The campaign also speaks to the political relevance of the previous two presidents, both of whom involved themselves heavily in the 2018 elections. President Trump’s rallies energized voters and increased turnout in key races from Texas to Indiana. On the other hand, President Obama’s efforts to influence races especially in Georgia and Florida turned to be for naught, as Georgia Republican Brian Kemp and Florida Republicans Ron DeSantis and Rick Scott emerged victorious from close races with national attention. This, if nothing else, signals the end of Obama’s political clout and the continued strength of Trump’s political leadership within his party. Last night, voters rejected Obama’s message and his endorsed candidates — a legacy of the over 1,000 state and federal seats Obama lost while he was President of the United States. Floridians voted instead for Mr. DeSantis, who could not have tied himself closer to President Trump.

Ultimately, this election will not amount to much in terms of policy change. The Democrats, no doubt, will use their House control to wield the committee gavels and the docket against the President’s agenda, despite their empty rhetoric about delivering policy solutions. This will be politically damaging and will captivate the mainstream media circus — but it will not impact the President’s ability to conduct business, and the Republican Senate will continue to confirm his judicial and executive appointees and, if necessary, his presidency in the face of impeachment. Importantly, Democrats’ indefensible handling of Kavanaugh and lack of any plan to secure the border likely cost them the opportunity to gain control of the Senate as well, costing especially in states like Florida and Missouri, both previously Democratic seats which swung to Republicans.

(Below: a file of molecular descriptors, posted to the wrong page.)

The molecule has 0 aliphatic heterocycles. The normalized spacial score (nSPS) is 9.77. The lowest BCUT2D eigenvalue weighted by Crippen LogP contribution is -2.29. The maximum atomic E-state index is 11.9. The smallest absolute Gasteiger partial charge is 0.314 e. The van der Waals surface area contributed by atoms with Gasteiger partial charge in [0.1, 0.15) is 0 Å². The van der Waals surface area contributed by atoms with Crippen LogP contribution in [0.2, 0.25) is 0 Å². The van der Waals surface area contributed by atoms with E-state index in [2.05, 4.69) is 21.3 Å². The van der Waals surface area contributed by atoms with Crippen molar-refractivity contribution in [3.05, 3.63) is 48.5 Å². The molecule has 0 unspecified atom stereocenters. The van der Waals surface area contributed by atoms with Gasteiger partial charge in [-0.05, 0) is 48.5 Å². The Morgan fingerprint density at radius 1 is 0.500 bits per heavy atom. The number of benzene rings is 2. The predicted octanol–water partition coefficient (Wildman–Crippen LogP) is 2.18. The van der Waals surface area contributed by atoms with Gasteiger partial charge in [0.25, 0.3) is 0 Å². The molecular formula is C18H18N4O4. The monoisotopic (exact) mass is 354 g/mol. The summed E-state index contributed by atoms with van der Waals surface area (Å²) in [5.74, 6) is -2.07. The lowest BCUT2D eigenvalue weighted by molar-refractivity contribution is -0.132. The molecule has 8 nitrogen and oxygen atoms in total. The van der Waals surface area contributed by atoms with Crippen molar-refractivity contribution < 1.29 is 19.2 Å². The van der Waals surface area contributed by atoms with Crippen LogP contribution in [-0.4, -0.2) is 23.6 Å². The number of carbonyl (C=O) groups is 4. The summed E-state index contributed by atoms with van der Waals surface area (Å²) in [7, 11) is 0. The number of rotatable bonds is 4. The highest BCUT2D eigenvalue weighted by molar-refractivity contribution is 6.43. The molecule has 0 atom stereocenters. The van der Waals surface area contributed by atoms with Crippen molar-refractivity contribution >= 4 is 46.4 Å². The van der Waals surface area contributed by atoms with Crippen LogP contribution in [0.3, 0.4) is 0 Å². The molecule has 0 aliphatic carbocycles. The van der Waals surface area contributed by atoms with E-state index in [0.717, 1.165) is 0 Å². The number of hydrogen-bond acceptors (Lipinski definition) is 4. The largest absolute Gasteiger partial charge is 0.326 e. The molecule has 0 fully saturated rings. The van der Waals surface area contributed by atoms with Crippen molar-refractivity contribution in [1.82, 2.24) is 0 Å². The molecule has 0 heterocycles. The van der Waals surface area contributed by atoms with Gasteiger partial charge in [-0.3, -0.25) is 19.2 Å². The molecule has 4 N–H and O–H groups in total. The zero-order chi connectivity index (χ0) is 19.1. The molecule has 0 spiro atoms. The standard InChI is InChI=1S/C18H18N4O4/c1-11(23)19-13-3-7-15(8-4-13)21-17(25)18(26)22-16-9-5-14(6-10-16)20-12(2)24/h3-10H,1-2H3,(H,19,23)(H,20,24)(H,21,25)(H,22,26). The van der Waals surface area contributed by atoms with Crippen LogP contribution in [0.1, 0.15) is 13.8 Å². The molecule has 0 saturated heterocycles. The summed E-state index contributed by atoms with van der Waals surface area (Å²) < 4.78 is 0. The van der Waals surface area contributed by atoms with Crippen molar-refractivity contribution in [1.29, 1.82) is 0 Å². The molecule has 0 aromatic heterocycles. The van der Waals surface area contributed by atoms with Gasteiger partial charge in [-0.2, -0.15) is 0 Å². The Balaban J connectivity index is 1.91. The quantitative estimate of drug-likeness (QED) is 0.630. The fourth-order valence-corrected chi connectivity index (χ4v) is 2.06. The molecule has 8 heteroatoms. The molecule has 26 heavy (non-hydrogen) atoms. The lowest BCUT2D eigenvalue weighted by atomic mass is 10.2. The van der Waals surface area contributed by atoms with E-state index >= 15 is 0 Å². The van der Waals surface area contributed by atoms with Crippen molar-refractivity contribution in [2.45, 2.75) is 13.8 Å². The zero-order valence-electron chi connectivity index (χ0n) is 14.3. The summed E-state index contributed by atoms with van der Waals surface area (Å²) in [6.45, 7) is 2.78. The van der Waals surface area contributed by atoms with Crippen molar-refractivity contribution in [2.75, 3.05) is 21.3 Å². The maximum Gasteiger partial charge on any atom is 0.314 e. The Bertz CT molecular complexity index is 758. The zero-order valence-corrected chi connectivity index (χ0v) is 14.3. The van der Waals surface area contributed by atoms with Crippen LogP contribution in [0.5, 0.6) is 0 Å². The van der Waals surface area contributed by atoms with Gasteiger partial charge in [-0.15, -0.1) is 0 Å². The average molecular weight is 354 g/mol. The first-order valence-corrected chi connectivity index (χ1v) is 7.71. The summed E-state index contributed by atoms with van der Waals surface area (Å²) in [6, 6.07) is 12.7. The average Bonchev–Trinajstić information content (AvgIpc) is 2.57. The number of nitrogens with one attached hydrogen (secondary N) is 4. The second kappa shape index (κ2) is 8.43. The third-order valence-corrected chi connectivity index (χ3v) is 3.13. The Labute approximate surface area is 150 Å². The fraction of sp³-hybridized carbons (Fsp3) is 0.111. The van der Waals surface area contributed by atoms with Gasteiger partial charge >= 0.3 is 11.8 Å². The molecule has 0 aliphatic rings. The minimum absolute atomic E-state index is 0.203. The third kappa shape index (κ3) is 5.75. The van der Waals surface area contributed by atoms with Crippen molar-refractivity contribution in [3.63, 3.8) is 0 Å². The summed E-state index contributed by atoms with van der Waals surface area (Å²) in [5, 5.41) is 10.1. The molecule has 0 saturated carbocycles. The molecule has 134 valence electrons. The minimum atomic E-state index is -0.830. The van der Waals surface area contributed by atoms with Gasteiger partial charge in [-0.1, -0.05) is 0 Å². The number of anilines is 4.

Democrats certainly benefited last evening from a hugely agenda-driven and biased mainstream media, which disseminated myriad lies and misrepresentations about Trump’s unqualified policy successes these past two years. Republican voters, no doubt, responded just as angrily to the media pounding into the minds of low information voters daily that somehow Trump was not legitimately elected, and the polls seem to reflect a response to Trump as an individual — not an executive — though he was not on the ballot this year.

This is the choice soon facing Americans in 2020: one party believes in lower taxes; the other believes in higher taxes. One party believes in securing our borders; the other has no plan or interest in doing so. One party has a healthy skepticism of the federal government’s ability to competently manage healthcare and questions the Constitutional basis for even authorizing such empowerment; the other cannot hand the entire healthcare sector — nearly a fifth of our gross domestic product — to the swamp fast enough.

President Trump proved in two years that his agenda is working. He has proven himself a competent politician and leader, though he is admittedly an unusual one. The unanswered question is whether Democrats, now given the majority in the House of Representatives, have any constructive policy that they can implement that they can point to when they again seek election in 2020.

Michael Johns, Jr. is a junior in the College of Arts and Sciences. Athwart History runs every other Wednesday this semester. He can be reached at mjohns@cornellsun.com.